This is one blog post I’ve been really looking forward to writing and sharing … !
On my 35mm film journey, it became obvious that even though film has the ability to capture surprising levels of detail and cover an impressive dynamic range, the ‘final product’ was often in the hands of the operator behind the printing and / or scanning equipment, especially in these 3 situations:
- High contrast scenes – landscapes with deep darks and detailed skies, all of which have to be retained
- Dark scenes – evening / blue hour scenes, where film has to keep those dark elements
- Mixed lighting – jumping between tungsten & sunlight in the same roll of film
Something had to change … I had to try take back control, but setting up a darkroom wasn’t on the cards : enter the digital editing suite, Adobe Lightroom 😯
However, let me share a few use cases, which will help explain more about why I had to bring in this digital tool into my film photography workflow.
On this beautiful autumn morning, I could clearly see through the viewfinder of my Nikon FE2 a hazy, a deep sunrise creeping slowly over the misty fields below. Even though my 35mm negative scan did an amazing job at pulling out the details from the film, it was still lacking the overall image balance, with crucial elements being ‘lost’ in the shadows.
The original film scan is on the left, while the version with a little bit of Lightroom editing fairy-dust is on the right:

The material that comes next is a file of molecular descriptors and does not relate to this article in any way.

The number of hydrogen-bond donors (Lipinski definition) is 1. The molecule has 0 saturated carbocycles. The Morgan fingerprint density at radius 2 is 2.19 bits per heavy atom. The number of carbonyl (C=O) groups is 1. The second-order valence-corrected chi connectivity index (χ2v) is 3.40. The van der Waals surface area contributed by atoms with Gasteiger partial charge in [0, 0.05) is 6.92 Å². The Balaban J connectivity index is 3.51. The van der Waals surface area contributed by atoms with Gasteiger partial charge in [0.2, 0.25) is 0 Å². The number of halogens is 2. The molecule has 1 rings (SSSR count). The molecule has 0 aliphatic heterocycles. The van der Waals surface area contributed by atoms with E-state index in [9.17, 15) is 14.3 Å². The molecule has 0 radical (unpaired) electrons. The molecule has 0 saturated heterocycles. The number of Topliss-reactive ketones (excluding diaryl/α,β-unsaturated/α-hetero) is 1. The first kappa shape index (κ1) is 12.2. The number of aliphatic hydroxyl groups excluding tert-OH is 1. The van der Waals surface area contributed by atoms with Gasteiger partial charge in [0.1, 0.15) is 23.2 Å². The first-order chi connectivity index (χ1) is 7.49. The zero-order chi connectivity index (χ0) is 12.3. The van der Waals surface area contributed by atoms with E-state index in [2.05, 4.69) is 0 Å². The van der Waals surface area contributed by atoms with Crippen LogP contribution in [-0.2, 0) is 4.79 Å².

This unforgettable spring scene saw strong sunlight from the left hitting the beautiful architecture, and the bold green wheat, coupled with dark moody cloud elements overhead.
The original scan (left) seemed to be overly yellow, missing the cloud elements I could clearly see with my eyes, and the green wheat lacked contrast … a few Lightroom tweaks later (right) brought my film scan closer to what I saw with my eyes:
Game Rules …
The funny thing is that I embraced analogue photography to escape the clutches of the mindless automation with digital photography, yet there I stood, realizing that in order to unleash the full potential of 35mm film scans, a little bit of digital era spit-n-polish was inescapable !
However, the important thing I have to point out is that there are a few game rules to editing 35mm film scans, as it’s all about balancing authenticity after all:
- Rule #1 – it’s not a digital RAW file so “keep it real” and authentic to the medium of 35mm film ! The grain shouldn’t suddenly disappear, the overall colour tones shouldn’t shift dramatically, the contrast shouldn’t shift radically !
- Rule #2 – use the editing to address highlights & shadows which may not be fully realized in the scans
- Rule #3 – use editing to help resolve strong colour casts and / or white-balance issues that reduce the overall impact of the image
- Rule #4 – use editing to address blemishes & artifacts that take away from the power of the image
- Rule #5 – I repeat, keep it authentic !
So let me walk you through my film editing process, what it is I change, why I do it, and how I do it.